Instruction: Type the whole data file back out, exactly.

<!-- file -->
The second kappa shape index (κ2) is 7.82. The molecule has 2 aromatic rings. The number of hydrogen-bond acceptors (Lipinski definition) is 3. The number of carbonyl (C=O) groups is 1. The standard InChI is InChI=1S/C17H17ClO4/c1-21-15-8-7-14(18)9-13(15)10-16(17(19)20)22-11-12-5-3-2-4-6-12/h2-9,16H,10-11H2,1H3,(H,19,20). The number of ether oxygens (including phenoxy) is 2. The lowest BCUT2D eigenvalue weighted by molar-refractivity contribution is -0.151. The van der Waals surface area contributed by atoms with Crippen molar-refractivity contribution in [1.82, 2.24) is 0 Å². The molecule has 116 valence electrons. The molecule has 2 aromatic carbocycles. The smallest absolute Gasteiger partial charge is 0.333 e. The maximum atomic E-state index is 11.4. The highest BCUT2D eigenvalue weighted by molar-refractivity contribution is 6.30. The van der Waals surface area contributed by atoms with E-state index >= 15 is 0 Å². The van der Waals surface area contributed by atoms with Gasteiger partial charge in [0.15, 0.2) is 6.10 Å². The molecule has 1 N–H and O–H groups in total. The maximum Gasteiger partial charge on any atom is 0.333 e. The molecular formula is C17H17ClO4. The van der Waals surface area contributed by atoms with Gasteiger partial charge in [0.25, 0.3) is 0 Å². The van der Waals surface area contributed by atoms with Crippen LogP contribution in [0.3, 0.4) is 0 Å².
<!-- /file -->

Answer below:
The second kappa shape index (κ2) is 7.82. The molecule has 2 aromatic rings. The number of hydrogen-bond acceptors (Lipinski definition) is 3. The number of carbonyl (C=O) groups is 1. The standard InChI is InChI=1S/C17H17ClO4/c1-21-15-8-7-14(18)9-13(15)10-16(17(19)20)22-11-12-5-3-2-4-6-12/h2-9,16H,10-11H2,1H3,(H,19,20). The number of ether oxygens (including phenoxy) is 2. The lowest BCUT2D eigenvalue weighted by molar-refractivity contribution is -0.151. The van der Waals surface area contributed by atoms with Crippen molar-refractivity contribution in [1.82, 2.24) is 0 Å². The molecule has 116 valence electrons. The molecule has 2 aromatic carbocycles. The smallest absolute Gasteiger partial charge is 0.333 e. The maximum atomic E-state index is 11.4. The highest BCUT2D eigenvalue weighted by molar-refractivity contribution is 6.30. The van der Waals surface area contributed by atoms with E-state index >= 15 is 0 Å². The van der Waals surface area contributed by atoms with Gasteiger partial charge in [0.15, 0.2) is 6.10 Å². The molecule has 1 N–H and O–H groups in total. The maximum Gasteiger partial charge on any atom is 0.333 e. The molecular formula is C17H17ClO4. The van der Waals surface area contributed by atoms with Gasteiger partial charge in [0.25, 0.3) is 0 Å². The van der Waals surface area contributed by atoms with Crippen LogP contribution in [0.3, 0.4) is 0 Å².